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What Happens When a Carabiner is Loaded Sideways?

Everyone knows it’s bad news when a carabiner is loaded over an edge. Sure, it’s not ideal… but shit happens. Sometimes you find yourself...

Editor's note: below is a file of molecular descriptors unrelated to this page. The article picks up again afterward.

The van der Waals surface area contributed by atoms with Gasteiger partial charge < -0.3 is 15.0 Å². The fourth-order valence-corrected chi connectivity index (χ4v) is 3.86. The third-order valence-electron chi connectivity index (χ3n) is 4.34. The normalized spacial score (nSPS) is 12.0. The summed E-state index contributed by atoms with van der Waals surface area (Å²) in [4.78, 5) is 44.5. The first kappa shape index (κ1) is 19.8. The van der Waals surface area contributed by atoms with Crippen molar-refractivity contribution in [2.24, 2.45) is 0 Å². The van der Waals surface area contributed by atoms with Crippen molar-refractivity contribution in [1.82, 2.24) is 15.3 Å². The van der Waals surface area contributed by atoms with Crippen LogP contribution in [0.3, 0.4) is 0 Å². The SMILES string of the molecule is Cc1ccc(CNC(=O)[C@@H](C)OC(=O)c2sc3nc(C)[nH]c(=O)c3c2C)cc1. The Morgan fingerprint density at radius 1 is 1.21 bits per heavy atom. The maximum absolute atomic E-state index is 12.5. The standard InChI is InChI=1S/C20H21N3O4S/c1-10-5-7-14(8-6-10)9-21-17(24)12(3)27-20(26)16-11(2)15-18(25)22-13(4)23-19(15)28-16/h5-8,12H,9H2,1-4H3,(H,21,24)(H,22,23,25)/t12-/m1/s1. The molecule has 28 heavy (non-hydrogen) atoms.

Everyone knows it’s bad news when a carabiner is loaded over an edge. Sure, it’s not ideal… but shit happens. Sometimes you find yourself looking at a levered carabiner. Maybe someone drilled a bad bolt. Maybe you’re placing a cam deep in a crack and don’t have a runner. Regardless, when a carabiner is loaded over an edge, it reduces the strength of the carabiner. But by how much? The Setup If you want to watch how exactly we tested this, you can click on the video. But in short, we used a hydraulic system to pull a carabiner—clipped into a standard bolt hanger on the outside of our test bed—across the metal edge. Usually, the load cell is on the opposite side of what we’re pulling, but that isn’t possible in this case (and we can’t put it behind the hydraulic because we aren’t set up for that). To solve this we measured the force with a LineScale-2 dynamometer and were careful not to let it go flying! During the test, we also moved the metal plate with our hanger in relation to the edge, to mimic several angles. REFERENCE: Climbing gear is rated in kilonewtons (kN). This is an expression of force, and the kN rating on your gear demonstrates how much force the gear can withstand. 1kN is equal to about 225 pounds (102 kg) under Earth’s gravity. Test 1: Wiregates Levered Near Midpoint Result: Carabiners break at 5.57kN and 3.69kN In the first scenario, the plate our hanger was on was positioned further from the edge of the box, so the carabiner was initially levered nearly at the midpoint of its spine. It broke at 5.57kN. We also used a second carabiner (of a different model), levered over the box edge itself. This carabiner was levered closer to the pull point, not directly on its midpoint. Still, it broke at a mere 3.69kN (830 pounds). Even in the biner that held longer busted under a mere 5.57kN (1,200 pounds of force). You could probably achieve that in a whipper. Test 2: Locker Levered Near Midpoint Result: Carabiner breaks at 6.01kN Even this burly, thicker locker broke at not much more than our wiregate in Test 1 (around 6kN) when levered at its midpoint. Test 3: Wiregate Barely Levered Result: Carabiner breaks at 18.44kN This small wiregate, levered only barely over the edge, was much stronger. It broke at 18.44kN, which was nearly its minimum breaking strength (MBS) of 22kN! Test 4: Wiregate Near An Edge Result: Carabiner breaks at 18.11kN In this test, we attached a wiregate directly to a locker, and had the former loaded when it was perpendicular to the edge, but not quite angled over it. Like the wiregate in Test 3, this biner held up pretty well, breaking at 18.11kN. Test 5: Wiregate Levered on Spine Result: Carabiner breaks at 4.65kN When we positioned a wiregate and levered it directly onto the midpoint of its spine (as opposed to the gate-side and spine equally) it wasn’t any stronger. That said, it did twist and lie flat—loading along both sides—almost immediately, making the usefulness of this test hard to determine. Conclusion This was a simple test, with a very small sample size. We also used a metal plate and edges, which are likely sharper than the edges you’ll encounter on rock. Still, our biggest takeaway is that when it comes to a levered carabiner’s strength, the size or thickness of the carabiner doesn’t matter nearly as much as the ANGLE at which it’s levered. A tiny wiregate held up almost at MBS when it was just barely poking over the edge. A wiregate near the edge similarly performed nearly as well. But our big, burly locker broke at a paltry 6kN when we levered it over its midpoint. What's Next How Strong Are Levered Carabiners?

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